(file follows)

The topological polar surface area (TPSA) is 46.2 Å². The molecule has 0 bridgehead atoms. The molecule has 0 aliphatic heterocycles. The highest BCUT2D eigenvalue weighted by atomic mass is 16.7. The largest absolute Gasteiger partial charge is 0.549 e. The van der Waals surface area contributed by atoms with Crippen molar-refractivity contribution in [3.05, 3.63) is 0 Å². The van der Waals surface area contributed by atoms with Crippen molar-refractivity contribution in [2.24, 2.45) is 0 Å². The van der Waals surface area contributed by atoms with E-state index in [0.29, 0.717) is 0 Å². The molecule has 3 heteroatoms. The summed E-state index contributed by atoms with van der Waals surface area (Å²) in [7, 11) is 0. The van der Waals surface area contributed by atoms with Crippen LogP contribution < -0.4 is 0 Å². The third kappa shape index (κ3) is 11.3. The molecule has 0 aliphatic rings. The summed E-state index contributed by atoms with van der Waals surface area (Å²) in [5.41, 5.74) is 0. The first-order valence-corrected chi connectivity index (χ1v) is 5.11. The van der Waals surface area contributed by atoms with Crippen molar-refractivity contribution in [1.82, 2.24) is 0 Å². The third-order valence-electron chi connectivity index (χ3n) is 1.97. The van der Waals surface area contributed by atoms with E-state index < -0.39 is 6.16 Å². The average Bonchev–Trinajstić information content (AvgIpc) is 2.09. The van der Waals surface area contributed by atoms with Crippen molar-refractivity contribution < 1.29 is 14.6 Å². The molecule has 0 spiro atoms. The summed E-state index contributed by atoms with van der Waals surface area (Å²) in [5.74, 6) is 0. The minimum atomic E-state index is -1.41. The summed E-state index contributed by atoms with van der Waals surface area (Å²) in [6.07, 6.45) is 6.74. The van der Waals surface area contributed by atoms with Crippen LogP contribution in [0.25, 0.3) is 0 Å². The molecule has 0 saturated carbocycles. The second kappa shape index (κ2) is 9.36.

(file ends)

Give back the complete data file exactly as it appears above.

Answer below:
The topological polar surface area (TPSA) is 46.2 Å². The molecule has 0 bridgehead atoms. The molecule has 0 aliphatic heterocycles. The highest BCUT2D eigenvalue weighted by atomic mass is 16.7. The largest absolute Gasteiger partial charge is 0.549 e. The van der Waals surface area contributed by atoms with Crippen molar-refractivity contribution in [3.05, 3.63) is 0 Å². The van der Waals surface area contributed by atoms with Crippen molar-refractivity contribution in [2.24, 2.45) is 0 Å². The van der Waals surface area contributed by atoms with E-state index in [0.29, 0.717) is 0 Å². The molecule has 3 heteroatoms. The summed E-state index contributed by atoms with van der Waals surface area (Å²) in [7, 11) is 0. The van der Waals surface area contributed by atoms with Crippen LogP contribution < -0.4 is 0 Å². The third kappa shape index (κ3) is 11.3. The molecule has 0 aliphatic rings. The summed E-state index contributed by atoms with van der Waals surface area (Å²) in [5.41, 5.74) is 0. The first-order valence-corrected chi connectivity index (χ1v) is 5.11. The van der Waals surface area contributed by atoms with Crippen molar-refractivity contribution in [1.82, 2.24) is 0 Å². The third-order valence-electron chi connectivity index (χ3n) is 1.97. The van der Waals surface area contributed by atoms with E-state index < -0.39 is 6.16 Å². The average Bonchev–Trinajstić information content (AvgIpc) is 2.09. The van der Waals surface area contributed by atoms with Crippen molar-refractivity contribution < 1.29 is 14.6 Å². The molecule has 0 spiro atoms. The summed E-state index contributed by atoms with van der Waals surface area (Å²) in [5.74, 6) is 0. The minimum atomic E-state index is -1.41. The summed E-state index contributed by atoms with van der Waals surface area (Å²) in [6.07, 6.45) is 6.74. The van der Waals surface area contributed by atoms with Crippen LogP contribution in [0.25, 0.3) is 0 Å². The molecule has 0 saturated carbocycles. The second kappa shape index (κ2) is 9.36.